Dim Sum Donna
Dim Sum Donna

I am a huge fan of dim sum, and I found this restaurant to be an utter disaster. The restaurant was hot and musty, and there was a weird fishy smell. The carts were very scarce. In twenty minutes, only two went by. And the two that did amble by in their haphazard manner did not have an extensive selection of dim sum to offer. They were pushing the same dumplings around. Nor were we given the opportunity to order off the menu by the indifferent waitstaff. (I asked several times if we could do so.) After twenty minutes and one order of mediocre shrimp dumplings, my companion and I left quite hungry. (And hot since it seemed as if the AC wasn't working either.) Normally, I do give restaurants a second chance -- but not this one. I'll stick to Tropical for my dim sum cravings, thank you.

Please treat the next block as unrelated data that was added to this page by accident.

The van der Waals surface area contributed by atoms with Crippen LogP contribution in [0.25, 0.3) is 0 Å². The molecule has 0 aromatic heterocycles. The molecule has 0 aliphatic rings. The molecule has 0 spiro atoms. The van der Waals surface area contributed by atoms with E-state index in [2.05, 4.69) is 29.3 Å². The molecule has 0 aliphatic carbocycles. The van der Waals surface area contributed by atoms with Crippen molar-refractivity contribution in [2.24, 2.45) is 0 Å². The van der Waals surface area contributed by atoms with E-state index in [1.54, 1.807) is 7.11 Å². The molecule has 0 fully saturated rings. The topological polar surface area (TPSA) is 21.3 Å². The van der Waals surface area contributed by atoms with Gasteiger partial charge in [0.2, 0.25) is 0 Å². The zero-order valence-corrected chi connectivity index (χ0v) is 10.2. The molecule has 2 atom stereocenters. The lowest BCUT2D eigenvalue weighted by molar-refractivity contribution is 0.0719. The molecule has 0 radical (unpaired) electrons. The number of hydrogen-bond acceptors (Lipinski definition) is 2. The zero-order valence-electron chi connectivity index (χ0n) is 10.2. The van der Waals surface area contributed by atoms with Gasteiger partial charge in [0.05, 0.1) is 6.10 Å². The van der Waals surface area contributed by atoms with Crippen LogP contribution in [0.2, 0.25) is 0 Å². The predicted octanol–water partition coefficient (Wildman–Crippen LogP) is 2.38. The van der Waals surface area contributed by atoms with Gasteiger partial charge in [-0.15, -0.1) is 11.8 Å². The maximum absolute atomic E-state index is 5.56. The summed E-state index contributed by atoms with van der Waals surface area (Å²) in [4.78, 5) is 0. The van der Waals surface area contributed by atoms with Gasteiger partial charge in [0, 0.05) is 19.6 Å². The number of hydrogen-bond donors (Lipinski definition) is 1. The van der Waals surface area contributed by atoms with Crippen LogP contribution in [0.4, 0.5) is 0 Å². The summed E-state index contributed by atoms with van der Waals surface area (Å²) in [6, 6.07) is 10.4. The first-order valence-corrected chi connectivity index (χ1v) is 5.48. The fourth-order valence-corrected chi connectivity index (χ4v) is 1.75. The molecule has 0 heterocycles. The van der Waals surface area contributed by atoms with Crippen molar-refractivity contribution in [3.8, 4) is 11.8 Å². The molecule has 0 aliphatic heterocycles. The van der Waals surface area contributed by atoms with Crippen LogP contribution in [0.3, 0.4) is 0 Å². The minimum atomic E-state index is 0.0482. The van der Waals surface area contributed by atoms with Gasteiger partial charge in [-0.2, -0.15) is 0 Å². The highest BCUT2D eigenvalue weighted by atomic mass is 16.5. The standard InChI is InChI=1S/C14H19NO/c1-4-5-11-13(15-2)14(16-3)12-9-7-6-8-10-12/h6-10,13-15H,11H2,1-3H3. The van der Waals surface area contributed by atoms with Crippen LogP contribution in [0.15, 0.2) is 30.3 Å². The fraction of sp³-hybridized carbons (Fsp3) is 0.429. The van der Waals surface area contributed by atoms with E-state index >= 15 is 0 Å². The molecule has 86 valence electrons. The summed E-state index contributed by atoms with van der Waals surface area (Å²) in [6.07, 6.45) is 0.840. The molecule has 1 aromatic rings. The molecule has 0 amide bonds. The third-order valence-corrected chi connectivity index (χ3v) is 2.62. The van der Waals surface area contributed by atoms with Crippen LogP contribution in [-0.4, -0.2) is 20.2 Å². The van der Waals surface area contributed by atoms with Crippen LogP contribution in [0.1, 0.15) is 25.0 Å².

C. K. Kao
C. K. Kao

I wonder that you are working for Tropical Chinese Restaurant.They are not that bad as you think. Since their grand opening, I've been going there for three weekends in a row, and I would rate they have the best Dim Sum in South Florida. Tropical ChineseRestaurant has been serving good Dim Sum for years, I've been their guest since day one; their menu has never changed. This new restaurant offers many new variety dim sum. It is worth a try.C.K.Kao

Fernie B
Fernie B

I stick To Kon chau for my dim sum needs. very reasonable prices..good food not so good ambiance... but it does makes me feel im in china since everybody there, including their customers are chinese

C.K. Kao
C.K. Kao

Kon chau and chef Philip Ho are same owner and same chef. Philip Ho just decide to upgrade his business and open this upscale dim sum restaurant.

Nlcooper
Nlcooper

Its garbage

C. K. Kao
C. K. Kao

If this is garbage food, thenI really don't know what kind ofGourmet food you have eatenC.K. Kao